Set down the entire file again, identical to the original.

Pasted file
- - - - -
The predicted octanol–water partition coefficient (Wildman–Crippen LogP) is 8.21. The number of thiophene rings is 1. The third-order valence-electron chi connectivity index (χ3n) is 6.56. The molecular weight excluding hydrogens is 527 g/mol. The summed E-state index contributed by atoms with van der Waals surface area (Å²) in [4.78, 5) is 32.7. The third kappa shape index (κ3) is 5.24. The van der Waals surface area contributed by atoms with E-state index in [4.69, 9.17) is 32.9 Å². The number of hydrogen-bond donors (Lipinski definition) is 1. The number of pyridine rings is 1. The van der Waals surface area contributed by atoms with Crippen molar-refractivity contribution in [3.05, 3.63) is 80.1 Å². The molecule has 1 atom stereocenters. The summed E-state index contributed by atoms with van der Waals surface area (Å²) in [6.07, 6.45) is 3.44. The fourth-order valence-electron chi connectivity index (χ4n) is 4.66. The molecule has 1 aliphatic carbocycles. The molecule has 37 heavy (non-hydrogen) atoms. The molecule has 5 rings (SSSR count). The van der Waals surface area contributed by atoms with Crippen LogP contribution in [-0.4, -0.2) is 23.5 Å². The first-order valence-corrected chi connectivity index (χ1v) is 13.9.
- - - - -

The predicted octanol–water partition coefficient (Wildman–Crippen LogP) is 8.21. The number of thiophene rings is 1. The third-order valence-electron chi connectivity index (χ3n) is 6.56. The molecular weight excluding hydrogens is 527 g/mol. The summed E-state index contributed by atoms with van der Waals surface area (Å²) in [4.78, 5) is 32.7. The third kappa shape index (κ3) is 5.24. The van der Waals surface area contributed by atoms with E-state index in [4.69, 9.17) is 32.9 Å². The number of hydrogen-bond donors (Lipinski definition) is 1. The number of pyridine rings is 1. The van der Waals surface area contributed by atoms with Crippen molar-refractivity contribution in [3.05, 3.63) is 80.1 Å². The molecule has 1 atom stereocenters. The summed E-state index contributed by atoms with van der Waals surface area (Å²) in [6.07, 6.45) is 3.44. The fourth-order valence-electron chi connectivity index (χ4n) is 4.66. The molecule has 1 aliphatic carbocycles. The molecule has 37 heavy (non-hydrogen) atoms. The molecule has 5 rings (SSSR count). The van der Waals surface area contributed by atoms with Crippen LogP contribution in [-0.4, -0.2) is 23.5 Å². The first-order valence-corrected chi connectivity index (χ1v) is 13.9.